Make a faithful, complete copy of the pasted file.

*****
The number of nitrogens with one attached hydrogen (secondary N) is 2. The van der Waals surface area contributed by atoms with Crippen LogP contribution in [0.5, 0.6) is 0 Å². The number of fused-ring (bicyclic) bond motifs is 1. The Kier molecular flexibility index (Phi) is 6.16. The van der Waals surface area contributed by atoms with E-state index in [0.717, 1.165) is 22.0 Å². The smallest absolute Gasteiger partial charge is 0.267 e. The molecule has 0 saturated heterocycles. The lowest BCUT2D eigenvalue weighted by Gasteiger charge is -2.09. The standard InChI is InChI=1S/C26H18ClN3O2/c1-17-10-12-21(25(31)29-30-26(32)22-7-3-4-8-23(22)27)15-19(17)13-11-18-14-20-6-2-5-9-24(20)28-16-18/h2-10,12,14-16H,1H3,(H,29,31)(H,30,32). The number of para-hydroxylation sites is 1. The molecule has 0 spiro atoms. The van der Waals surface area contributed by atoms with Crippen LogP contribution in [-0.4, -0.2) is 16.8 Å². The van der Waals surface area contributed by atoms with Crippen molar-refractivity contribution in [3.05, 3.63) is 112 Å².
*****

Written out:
The number of nitrogens with one attached hydrogen (secondary N) is 2. The van der Waals surface area contributed by atoms with Crippen LogP contribution in [0.5, 0.6) is 0 Å². The number of fused-ring (bicyclic) bond motifs is 1. The Kier molecular flexibility index (Phi) is 6.16. The van der Waals surface area contributed by atoms with E-state index in [0.717, 1.165) is 22.0 Å². The smallest absolute Gasteiger partial charge is 0.267 e. The molecule has 0 saturated heterocycles. The lowest BCUT2D eigenvalue weighted by Gasteiger charge is -2.09. The standard InChI is InChI=1S/C26H18ClN3O2/c1-17-10-12-21(25(31)29-30-26(32)22-7-3-4-8-23(22)27)15-19(17)13-11-18-14-20-6-2-5-9-24(20)28-16-18/h2-10,12,14-16H,1H3,(H,29,31)(H,30,32). The number of para-hydroxylation sites is 1. The molecule has 0 spiro atoms. The van der Waals surface area contributed by atoms with Crippen LogP contribution in [-0.4, -0.2) is 16.8 Å². The van der Waals surface area contributed by atoms with Crippen molar-refractivity contribution in [3.05, 3.63) is 112 Å².